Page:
REVEALED: Real Reason Serena Lost Badly In San Jose

 

 Andy Brownbill, AP     United States' Serena Williams celebrates a point win over Switzerland's Belinda Bencic during their first round match at the Australian Open tennis championships in Melbourne, Australia, Tuesday, Jan. 17, 2017.

Andy Brownbill, AP
United States’ Serena Williams celebrates a point win over Switzerland’s Belinda Bencic during their first round match at the Australian Open tennis championships in Melbourne, Australia, Tuesday, Jan. 17, 2017.

TENNIS great Serena Williams tells Time Magazine in a cover story published yesterday that shortly before the worst defeat of her career she learned the killer of her sister Yetunde Price had been paroled.

The 23-time Grand Slam champion was stunned 6-1, 6-0 by Britain’s Johanna Konta on July 31 in San Jose, California.

The defeat marked the first time in 928 professional matches that Williams failed to win more than one game. At the time she spoke of having “so many things on my mind” without elaborating.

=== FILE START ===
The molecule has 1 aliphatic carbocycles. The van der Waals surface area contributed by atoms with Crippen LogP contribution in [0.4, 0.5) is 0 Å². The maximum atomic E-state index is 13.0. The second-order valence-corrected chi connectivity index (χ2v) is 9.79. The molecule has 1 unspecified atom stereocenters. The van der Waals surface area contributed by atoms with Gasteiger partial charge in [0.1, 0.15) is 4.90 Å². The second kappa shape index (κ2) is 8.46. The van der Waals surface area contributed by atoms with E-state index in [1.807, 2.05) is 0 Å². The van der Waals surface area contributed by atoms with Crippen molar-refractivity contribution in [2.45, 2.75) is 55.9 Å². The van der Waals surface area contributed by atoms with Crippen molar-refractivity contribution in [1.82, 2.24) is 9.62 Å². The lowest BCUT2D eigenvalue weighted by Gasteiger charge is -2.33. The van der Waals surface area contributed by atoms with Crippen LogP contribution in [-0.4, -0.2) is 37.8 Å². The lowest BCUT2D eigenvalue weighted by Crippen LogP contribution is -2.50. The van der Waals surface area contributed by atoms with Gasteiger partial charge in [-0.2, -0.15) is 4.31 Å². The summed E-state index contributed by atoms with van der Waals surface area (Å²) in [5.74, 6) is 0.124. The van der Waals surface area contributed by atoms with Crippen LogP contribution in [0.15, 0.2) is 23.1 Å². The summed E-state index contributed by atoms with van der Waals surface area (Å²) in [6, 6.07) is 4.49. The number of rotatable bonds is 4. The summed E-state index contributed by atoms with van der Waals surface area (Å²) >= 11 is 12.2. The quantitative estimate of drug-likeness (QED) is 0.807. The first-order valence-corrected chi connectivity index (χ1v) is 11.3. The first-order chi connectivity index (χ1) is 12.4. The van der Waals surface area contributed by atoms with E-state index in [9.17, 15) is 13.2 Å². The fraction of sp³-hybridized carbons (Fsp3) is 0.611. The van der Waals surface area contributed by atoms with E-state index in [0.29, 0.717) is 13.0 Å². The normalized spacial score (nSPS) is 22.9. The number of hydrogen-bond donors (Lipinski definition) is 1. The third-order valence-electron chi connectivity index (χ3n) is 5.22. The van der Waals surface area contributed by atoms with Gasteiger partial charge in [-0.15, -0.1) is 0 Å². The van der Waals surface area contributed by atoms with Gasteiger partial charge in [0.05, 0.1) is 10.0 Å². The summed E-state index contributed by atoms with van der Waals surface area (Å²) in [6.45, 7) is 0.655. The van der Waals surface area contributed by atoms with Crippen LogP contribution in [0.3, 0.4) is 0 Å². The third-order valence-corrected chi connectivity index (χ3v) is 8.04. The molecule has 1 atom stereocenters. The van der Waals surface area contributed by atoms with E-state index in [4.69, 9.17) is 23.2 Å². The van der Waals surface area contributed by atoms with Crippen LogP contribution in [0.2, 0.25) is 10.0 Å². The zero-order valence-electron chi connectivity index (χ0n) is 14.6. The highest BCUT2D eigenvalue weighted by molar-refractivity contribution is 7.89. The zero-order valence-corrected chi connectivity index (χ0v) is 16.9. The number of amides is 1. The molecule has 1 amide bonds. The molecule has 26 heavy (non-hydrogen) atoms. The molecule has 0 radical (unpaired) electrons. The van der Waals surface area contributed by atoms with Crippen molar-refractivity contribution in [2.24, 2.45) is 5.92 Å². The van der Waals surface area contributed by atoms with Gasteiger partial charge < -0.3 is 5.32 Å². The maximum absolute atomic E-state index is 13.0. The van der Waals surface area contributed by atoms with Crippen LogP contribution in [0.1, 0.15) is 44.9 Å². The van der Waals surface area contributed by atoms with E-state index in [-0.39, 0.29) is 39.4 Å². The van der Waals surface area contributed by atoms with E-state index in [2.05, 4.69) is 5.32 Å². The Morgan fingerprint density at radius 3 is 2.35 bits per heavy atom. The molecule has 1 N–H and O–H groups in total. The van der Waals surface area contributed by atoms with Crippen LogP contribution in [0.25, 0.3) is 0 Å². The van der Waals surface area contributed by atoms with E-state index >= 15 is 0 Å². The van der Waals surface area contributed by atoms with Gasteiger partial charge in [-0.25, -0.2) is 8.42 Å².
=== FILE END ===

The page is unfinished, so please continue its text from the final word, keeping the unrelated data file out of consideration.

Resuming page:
But in a wide-ranging interview with Time, she said that 10 minutes before she took the court she learned via Instagram that Robert Edward Maxfield, the man convicted of killing Price in a drive-by shooting in 2003, had been released from prison earlier in the year after serving 12 years of a 15-year sentence.

“I couldn’t shake it out of my mind,” she said. “No matter what, my sister is not coming back for good behaviour. It’s unfair that she’ll never have an opportunity to hug me.”

In discussing Maxfield, Williams noted biblical passages on forgiveness, but admitted “I’m not there yet.”

“I want to forgive,” she said. “I have to get there. I’ll be there.”

Price had three children who were aged 11, nine and five when she died.

“It was hard because all I think about is her kids, and what they mean to me. And how much I love them,” Williams said.

CREDIT: AFP

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